19 Discussion Questions #2) Sometimes, it’s necessary for you to see a situation from the exact opposite point of veiw in order to understand how other people feel. Boys, explain how you would’ve felt living as a woman. And girls, describe how you would’ve felt living as a man in the Igbo society.

20 Possible Answer Girls: (From the man’s point of view )Men are the ones who bring bread and butter to the table. We are the ones who protect the entire village and our family by fighting in wars and putting our OWN lives on the line. I think we deserve this much respect and admiration, being the ones dominant and active in society. Boys: (From the girl’s point of view) Women are the ones who take care of issues at HOME. Men say that they deserve the outrageous amount of “respect and admiration” because they protect the village and family, but the truth is that women are the ones who maintain peace at home. This is such a significant role. We take our OWN time to take care of the children, prepare meals for our husbands every single da, do the house work, and listen to all our husband’s requests without a question. WE are the ones who deserve the respect.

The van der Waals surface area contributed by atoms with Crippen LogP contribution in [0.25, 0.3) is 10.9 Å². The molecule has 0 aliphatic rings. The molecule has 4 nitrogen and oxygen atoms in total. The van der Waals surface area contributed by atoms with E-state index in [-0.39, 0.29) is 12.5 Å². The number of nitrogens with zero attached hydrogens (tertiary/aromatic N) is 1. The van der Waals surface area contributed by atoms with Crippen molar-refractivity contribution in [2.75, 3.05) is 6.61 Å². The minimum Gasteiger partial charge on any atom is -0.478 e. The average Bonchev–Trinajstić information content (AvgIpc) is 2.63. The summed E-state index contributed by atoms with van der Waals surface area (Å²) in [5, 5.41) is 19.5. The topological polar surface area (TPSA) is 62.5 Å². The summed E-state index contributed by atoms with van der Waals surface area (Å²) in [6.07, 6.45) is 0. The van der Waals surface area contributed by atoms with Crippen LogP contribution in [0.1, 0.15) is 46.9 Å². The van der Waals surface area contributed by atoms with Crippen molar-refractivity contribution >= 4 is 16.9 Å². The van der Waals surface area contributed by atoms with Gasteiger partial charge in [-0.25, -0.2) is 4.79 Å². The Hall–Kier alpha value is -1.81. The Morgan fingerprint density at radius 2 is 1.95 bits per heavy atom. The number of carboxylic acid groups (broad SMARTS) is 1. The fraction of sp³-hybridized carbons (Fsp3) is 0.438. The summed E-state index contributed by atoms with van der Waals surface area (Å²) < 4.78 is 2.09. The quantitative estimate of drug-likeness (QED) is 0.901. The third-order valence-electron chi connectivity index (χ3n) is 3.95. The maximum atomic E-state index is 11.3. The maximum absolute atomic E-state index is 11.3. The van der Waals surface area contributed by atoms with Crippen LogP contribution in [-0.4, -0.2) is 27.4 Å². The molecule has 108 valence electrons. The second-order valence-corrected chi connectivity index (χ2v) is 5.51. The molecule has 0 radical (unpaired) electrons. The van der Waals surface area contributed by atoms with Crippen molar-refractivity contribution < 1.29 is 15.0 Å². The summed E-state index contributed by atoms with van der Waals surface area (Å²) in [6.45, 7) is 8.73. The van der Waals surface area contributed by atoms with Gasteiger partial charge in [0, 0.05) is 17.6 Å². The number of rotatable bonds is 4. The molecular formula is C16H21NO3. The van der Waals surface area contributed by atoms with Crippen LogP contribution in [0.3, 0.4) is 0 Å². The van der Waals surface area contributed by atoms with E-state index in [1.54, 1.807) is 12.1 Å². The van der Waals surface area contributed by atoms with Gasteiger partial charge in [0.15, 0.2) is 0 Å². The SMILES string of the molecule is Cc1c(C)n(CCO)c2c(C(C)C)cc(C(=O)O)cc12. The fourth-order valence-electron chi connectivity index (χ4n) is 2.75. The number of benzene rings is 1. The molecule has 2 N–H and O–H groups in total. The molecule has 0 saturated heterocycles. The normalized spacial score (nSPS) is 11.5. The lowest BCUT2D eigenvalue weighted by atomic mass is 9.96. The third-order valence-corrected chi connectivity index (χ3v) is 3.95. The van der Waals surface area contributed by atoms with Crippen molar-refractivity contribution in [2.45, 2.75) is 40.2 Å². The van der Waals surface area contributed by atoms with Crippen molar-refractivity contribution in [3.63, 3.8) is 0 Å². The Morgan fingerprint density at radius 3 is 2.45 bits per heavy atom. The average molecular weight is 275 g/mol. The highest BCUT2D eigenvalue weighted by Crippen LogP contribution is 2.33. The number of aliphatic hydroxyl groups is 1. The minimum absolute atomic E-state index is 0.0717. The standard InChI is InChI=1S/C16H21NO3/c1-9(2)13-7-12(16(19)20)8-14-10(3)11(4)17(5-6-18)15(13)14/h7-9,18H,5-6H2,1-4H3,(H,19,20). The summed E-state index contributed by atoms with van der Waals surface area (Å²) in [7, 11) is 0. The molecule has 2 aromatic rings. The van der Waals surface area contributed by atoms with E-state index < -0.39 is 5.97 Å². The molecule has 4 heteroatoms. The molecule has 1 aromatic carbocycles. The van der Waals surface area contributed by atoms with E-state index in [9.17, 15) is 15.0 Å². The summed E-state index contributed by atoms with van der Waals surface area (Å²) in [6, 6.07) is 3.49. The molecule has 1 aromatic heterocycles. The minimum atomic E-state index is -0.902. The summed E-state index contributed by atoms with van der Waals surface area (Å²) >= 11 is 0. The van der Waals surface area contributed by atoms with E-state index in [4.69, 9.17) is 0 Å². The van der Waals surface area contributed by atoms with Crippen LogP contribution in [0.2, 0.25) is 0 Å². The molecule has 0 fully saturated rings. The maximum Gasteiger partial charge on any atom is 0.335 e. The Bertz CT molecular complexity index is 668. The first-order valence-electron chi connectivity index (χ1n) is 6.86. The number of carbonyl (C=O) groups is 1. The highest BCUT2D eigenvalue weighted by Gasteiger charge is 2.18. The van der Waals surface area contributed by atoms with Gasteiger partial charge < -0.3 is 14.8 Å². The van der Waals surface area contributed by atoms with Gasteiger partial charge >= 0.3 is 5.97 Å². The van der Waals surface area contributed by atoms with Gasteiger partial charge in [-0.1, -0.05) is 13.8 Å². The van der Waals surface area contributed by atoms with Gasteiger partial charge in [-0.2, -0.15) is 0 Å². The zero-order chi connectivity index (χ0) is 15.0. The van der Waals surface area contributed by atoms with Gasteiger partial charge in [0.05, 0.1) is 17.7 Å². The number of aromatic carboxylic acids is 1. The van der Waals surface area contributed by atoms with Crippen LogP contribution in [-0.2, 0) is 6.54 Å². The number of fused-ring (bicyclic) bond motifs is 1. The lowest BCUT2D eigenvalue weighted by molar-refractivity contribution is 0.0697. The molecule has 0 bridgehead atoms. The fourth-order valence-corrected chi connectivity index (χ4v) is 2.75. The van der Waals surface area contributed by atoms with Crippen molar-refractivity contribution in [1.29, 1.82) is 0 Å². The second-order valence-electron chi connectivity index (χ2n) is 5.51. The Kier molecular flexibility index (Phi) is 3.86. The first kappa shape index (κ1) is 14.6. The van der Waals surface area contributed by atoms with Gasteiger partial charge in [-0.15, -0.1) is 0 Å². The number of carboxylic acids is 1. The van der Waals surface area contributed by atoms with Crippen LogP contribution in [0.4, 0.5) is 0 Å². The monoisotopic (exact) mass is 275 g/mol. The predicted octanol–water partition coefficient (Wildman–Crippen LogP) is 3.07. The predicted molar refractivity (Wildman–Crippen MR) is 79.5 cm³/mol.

21 Bibliography Achebe, Chinua. Things Fall Apart: A Novel. New York: Anchor, 1994. "Gender-Sensitivity In Igbo Culture: A Philosophical Re-appraisal." Quodlibet Journal. 8 May 2009. "Igbo Government and Social Structure." QUB. 11 May 2009. "Things Fall Apart--Chinua Achebe." Global Literacy Project, Inc.. 8 May 2009. "Elizabeth I's Procession Arriving at Nonesuch Palace and Illustrations of Social Hierarchy, 1582 Giclee Print by Joris Hoefnagel at" - The World's Largest Poster and Print Store!. 11 May 2009. "Pictures Of Igbo Weddings Marriage Ceremony - Igbankwu Nwando At Awka Eastern Nigerian." Oraifite Community Town - Home For All of Igbo Land for African American Family Shopping Market. 11 May 2009. "Culture of Nigeria - History and ethnic relations, Urbanism, architecture, and the use of space." Countries and Their Cultures. 11 May 2009.